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UMS Concert Program, January 27, 2018 - Russian Renaissance

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Russian Renaissance Ivan Kuznetsov / Balalaika Alexander Tarasov / Button Accordion Ivan Vinogradov / Contrabass Balalaika Anastasia Zakharova / Domra and Domra Alto Saturday Evening, January 27, 2018 at 8:00 Rackham Auditorium Ann Arbor 41st Performance of the 139th Annual Season
55th Annual Chamber Arts Series M-Prize is an international chamber arts competition based in Ann Arbor at the University of Michigan School of Music, Theatre & Dance which aims to: ¥     Identify and showcase the highest caliber of international chamber arts ensembles; ¥     Provide a professional performance and adjudication platform for the chamber arts; ¥     Help launch and advance the careers of chamber ensembles through prizes and professional development opportunities; ¥     Evolve the breadth and depth of the chamber arts landscape and associated professional opportunities for exceptional ensembles. The next competition will be held May 4Ð6, 2018. This eveningÕs performance is supported by the Helmut F. and Candis J. Stern Endowment Fund, which supports an annual UMS Chamber Arts Performance. Media partnership provided WGTE 91.3 FM. UMS is proud to partner with M-Prize to present the grand prize winner of its annual competition.Ê
Russian Renaissance is the second M-Prize grand prize winner, an honor which was awarded in 
May 2017 in Hill Auditorium. Special thanks to Matt Albert; Eugene Bondarenko; Elena Fort; Heather Kendrick; Aleks Marciniak; Natalie McCauley; Marysia Ostafin; the Center for Russian, East European, and Eurasian Studies; the Center for World Performance Studies; and the Weiser Center for Europe and Eurasia for their participation in events surrounding this eveningÕs performance. In consideration of the artists and the audience, please refrain from the use of electronic devices during the performance. The photography, sound recording, or videotaping of this performance is prohibited. PROGRAM This eveningÕs program will be performed without intermission. The program will be announced by the artists from the stage and will include selections from the following: Johann Sebastian Bach, Arr. Franz Liszt 
Fantasia and Fugue in g minor, BWV 542Ê Alfred Schnittke
Concerto Grosso No. 1 (excerpt) Rondo Ryuichi Sakamoto
Bibo no AozoraÊ Richard Galliano 
New York Tango Russian Renaissance
Vanya Piotr Ilyich Tchaikovsky
Swan Lake (excerpt) Russian Dance Edward Artemiev
Postlude Astor Piazzolla 
La muerte del ‡ngel Vittorio Monti 
Czardas Richard Galliano 
Django Reinhardt Rhythm FuturÊ Duke Ellington
Caravan Russian Folk Song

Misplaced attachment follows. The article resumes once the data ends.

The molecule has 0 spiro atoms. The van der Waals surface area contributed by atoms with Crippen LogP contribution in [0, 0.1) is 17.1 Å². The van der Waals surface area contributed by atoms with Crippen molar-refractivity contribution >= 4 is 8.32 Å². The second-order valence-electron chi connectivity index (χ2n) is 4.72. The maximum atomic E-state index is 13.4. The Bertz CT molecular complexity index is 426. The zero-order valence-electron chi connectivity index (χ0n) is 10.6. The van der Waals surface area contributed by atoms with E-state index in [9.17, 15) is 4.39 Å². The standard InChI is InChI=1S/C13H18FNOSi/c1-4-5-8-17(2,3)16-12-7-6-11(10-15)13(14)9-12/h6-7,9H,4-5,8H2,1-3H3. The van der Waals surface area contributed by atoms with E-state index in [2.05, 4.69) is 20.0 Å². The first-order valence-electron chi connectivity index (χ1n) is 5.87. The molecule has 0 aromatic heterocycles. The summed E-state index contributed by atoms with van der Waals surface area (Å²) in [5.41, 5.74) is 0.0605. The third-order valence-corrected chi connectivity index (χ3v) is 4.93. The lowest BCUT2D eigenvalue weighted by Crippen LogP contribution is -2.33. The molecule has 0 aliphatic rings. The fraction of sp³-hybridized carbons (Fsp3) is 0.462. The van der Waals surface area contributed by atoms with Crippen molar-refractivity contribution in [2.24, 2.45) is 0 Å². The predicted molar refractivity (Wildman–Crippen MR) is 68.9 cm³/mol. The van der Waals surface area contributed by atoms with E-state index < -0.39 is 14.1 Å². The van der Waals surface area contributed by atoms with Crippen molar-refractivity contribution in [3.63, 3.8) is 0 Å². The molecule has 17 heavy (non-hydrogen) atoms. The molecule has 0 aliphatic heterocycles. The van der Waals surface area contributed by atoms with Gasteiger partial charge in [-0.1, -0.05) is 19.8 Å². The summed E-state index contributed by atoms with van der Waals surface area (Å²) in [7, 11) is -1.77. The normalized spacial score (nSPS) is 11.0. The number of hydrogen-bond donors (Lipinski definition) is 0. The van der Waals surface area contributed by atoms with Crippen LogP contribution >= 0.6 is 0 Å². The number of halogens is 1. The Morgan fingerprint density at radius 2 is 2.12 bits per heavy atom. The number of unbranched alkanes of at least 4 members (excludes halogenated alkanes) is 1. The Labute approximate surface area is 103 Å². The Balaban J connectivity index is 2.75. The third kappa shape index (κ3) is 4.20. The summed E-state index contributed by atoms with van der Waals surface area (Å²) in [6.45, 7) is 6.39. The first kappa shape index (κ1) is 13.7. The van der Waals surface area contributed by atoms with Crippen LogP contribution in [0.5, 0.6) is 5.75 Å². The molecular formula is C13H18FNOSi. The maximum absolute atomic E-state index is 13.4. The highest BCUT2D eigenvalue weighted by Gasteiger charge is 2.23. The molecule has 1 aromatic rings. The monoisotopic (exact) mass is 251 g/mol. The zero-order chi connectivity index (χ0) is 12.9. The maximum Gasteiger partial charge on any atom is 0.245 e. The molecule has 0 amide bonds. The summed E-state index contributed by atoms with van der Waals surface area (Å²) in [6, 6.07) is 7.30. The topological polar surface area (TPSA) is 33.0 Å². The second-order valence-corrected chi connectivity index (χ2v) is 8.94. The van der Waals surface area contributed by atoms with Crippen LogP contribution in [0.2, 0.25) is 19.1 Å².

Barinya MAKING THE CASE FOR CHAMBER MUSIC by Doyle Armbrust The Winter Olympics are just around the corner, and although IÕm not generally a sports guy, nothing comes between me and my Olympics. ItÕs the ultimate audition. A competitor has spent years training for a moment that often lasts mere minutes, and most of us canÕt help but weep along with them, whether in devastating disappointment or unbridled joy. ThereÕs also something so tidy about it all. We can say with utter certainty that this person was faster or more nimble or more cunning than that person. Also, who doesnÕt love that some of these events seem to be based Ñ like playing the french horn Ñ on a dare. Looking at you, luge. Music competitions are, for the most part, the opposite. ThereÕs no real possibility for objectivity; a more dramatic or technically challenging piece will often win out between near-equally talented competitors, and, well, what exactly is our basis for comparison? If that werenÕt complicated enough, the University of MichiganÕs M-Prize pits ensembles of wildly different approaches and styles against each other in its grand prize round. Here is where our story begins. For the second annual M-Prize competition, U-M director of chamber music Matt Albert went to bat for a new component with which to select the winner. Ensembles in the final round would now have to run the gauntlet of an interview, during which theyÕd be compelled to make the case for why they chose the music they were playing. I canÕt even begin to tell you what a game-changer this is. We live in an era that enjoys the largest number of top-level performers and groups that has ever existed in history. So if the market doesnÕt need 50 string quartets that are all playing the same circuit of Beethoven/Schubert/Mendelssohn/etc., how do we make room for them all? By specializing, and by offering more to the public than just polished performances. This element of the M-Prize compels judges to consider why a group is excellent in the (essential) context of their place in society. I know it sounds high-minded, but itÕs true. ItÕs not enough to just play well anymore. There arenÕt enough series like UMS to sustain the glut. So why does this particular ensemble need to exist? IÕm not surprised that Matt is behind this. WeÕve been friends and colleagues for a good many years, and he is always in search of whatÕs next for classical music. We were both exiting rehearsal rooms when we connected by phone to unpack this new development for M-Prize. Matt Albert: I just stepped out of a coaching. I was listening to a group playing Jacob TVÕs The Body of Your Dreams. Doyle Armbrust: So you just jump right in with the fact that the chamber music program at U-M is light years beyond the rest of the country. MA: [Laughs] ItÕs a pretty good juxtaposition to go from that to this conversation. DA: Yeah. Well, with the M-Prize being so new, it was fascinating to me that you all were pivoting after just one year to adding the interview portion of the competition. Can you set the stage for me as to how this came about? MA: After the first year of M-Prize Ñ